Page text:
Graduate Profile: Megan Gannon, L’24

Student finds balance between art and law

Megan Gannon

When Megan Gannon began her journey at Green Hall, studying art law felt like a dream, but as she is about to graduate, she reflects on how her dream became a reality.

Gannon has always loved art. “There is something about getting lost in a work of art that reminds of you what it means to be human,” said Gannon.

In speaking about her favorite works of art, Gannon said “it is a difficult choice, I do not have one period or genre I lean towards.” Although her current favorite work on display at the University of Kansas, Spencer Museum of Art is Navigating by Lisa Grossman. “You can see this work from across the room and it draws you to it, inviting you to take a moment and let the water wash over you.” 

“Studying art helped me better understand law,” said Gannon.

Gannon graduated Summa Cum Laude from the University of Denver in 2021 with a bachelor’s degree in Art History and minors in German and Leadership Studies.

A class in her freshman year planted the seed that would eventually lead her to KU Law.

“I was exposed to art law through a seminar class where we looked at art in the law and I found it really interesting,” said Gannon. “As I progressed through my Art History degree, I always kept coming back to art issues that ran up against legal issues.”

KU Law gave Gannon the opportunity to explore her interest of art law. With the guidance of professors and her own experiences, Gannon’s journey into art law flourished into exciting career opportunities.

As a law student, Gannon worked as a Research Assistant to Professor Michael Hoeflich, was Symposium Editor of the Kansas Journal of Law & Public Policy, and the KU Office of the General Counsel’s Legal Extern to the Spencer Museum of Art. She also pursued a certificate in International Trade and Finance. Professors like Raj Bhala, John Head and Andrew Torrance helped Gannon make more connections between art and law in their classes.

Her classes on international trade, comparative law, and intellectual property helped her understand the domestic and international legal systems available for cultural heritage protection.

“I am passionate about the preservation and protection of cultural heritage,” said Gannon.

The 2024 Symposium Speakers, Dean Stephen Mazza, Gannon, and editor-in-chief Jackie Jeschke

True to her passions, Gannon planned a symposium entirely around art law. A Museum’s Purpose; Discussions of Art and Law in 2024 examined how legal and museum professionals work to navigate the complex issues found in the field of art law. The symposium featured speakers from across the country including Craig M. Blackwell from the Smithsonian Office of the General Counsel, Col. Scott DeJesse from the U.S. Department of Defense and many other notable presenters.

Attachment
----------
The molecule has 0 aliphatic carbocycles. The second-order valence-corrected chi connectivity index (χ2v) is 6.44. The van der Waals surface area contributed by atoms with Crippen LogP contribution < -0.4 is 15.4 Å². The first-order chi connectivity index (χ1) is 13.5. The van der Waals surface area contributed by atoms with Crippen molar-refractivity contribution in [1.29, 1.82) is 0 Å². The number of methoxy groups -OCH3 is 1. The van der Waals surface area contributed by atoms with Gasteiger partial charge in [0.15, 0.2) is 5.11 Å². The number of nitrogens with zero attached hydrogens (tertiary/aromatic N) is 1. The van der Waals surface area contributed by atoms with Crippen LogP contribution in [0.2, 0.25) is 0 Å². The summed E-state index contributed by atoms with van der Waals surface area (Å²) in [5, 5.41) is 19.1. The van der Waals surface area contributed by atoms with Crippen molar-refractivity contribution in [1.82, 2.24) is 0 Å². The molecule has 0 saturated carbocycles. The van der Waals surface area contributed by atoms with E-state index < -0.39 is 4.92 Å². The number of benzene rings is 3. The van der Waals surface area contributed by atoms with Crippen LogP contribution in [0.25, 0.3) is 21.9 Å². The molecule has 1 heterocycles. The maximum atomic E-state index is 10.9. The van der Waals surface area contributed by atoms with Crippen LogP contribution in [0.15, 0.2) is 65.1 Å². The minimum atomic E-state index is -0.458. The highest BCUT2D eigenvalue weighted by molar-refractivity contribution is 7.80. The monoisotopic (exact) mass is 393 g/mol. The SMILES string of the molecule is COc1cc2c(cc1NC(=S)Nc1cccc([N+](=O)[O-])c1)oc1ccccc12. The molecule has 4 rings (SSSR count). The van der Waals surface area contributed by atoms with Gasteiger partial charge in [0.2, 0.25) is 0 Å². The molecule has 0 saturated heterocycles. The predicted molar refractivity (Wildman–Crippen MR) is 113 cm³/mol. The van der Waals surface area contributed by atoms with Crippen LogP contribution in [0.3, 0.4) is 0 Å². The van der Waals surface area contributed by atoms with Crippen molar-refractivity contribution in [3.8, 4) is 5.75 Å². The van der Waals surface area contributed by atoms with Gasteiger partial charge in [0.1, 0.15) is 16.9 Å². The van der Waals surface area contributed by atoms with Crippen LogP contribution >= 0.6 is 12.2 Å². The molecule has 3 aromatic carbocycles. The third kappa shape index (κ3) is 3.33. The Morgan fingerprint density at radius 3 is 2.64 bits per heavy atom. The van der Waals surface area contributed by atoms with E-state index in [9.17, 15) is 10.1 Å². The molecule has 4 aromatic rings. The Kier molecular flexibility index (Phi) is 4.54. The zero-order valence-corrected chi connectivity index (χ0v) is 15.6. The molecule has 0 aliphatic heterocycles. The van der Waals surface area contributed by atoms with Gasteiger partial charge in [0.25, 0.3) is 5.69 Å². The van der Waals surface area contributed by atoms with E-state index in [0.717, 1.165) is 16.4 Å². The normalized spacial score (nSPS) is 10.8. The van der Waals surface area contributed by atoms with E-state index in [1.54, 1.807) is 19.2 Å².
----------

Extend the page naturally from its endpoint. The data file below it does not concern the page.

“Planning the Journal Symposium was an honor,” said Gannon. “I will remember the day for the rest of my life.”

Gannon looks back at her time on the Kansas Journal of Law & Public Policy fondly.

“All of the most important relationships in my life stem from Journal,” she said. “It gave me a place to grow and have a community in the law school.”

Another highlight of Gannon’s time at KU law was her externship with the KU Office of the General Counsel and the Spencer Museum of Art.

“My legal externship at the Spencer was, and still is, one my favorite things about my law school experience,” said Gannon. “This opportunity has changed my life.”

Gannon is excited to continue working with the KU Office of the General Counsel in her new role as the 2024-2026 Husch Blackwell Higher Education Law Fellow. This two-year fellowship is mark of distinction and paves the way to a wide range of opportunities for individuals interested in higher education.

This position will look at how the Office of General Counsel works with all aspects of the university, and Gannon is excited to be able to build upon what she has learned in her externship.  

This isn’t the first time a KU Law graduate has received the Husch Blackwell fellowship. Prior to Gannon, Marissa Hotujac, L’20, worked in the position for the 2020-2022 term. Hotujac is now an associate at Husch Blackwell.

When asked about how she saw art law fitting into higher education she said, “I don’t see art law as being separate from higher education law. Almost every university has an onsite gallery, museum, collection or a donation that’s an art object.” 

Not only has Gannon’s time at KU Law been a unique growing experience, but her time at the university itself has been special as well. Gannon has been excited to share the campus with her youngest brother, Tommy, who is currently majoring in accounting and expected to graduate in May 2025.

“I never thought I’d get to see my little brother on campus,” said Gannon with a smile. “We’re four years apart in age, so we never would have overlapped in school. Getting to do that at KU makes me love being a Jayhawk because it’s a really special shared experience that I get to have with him.”

As Gannon prepares to graduate, she offers these words of advice for those interested in pursuing a law degree.

“If you’re happy with what you’re doing, then your definition of success can be very different from the classmate sitting next to you and that’s okay. There is success for everyone in law school.”

And for students looking specifically at KU Law?

“It’s a wonderful place to be curious about the law.”

By Emma Herrman

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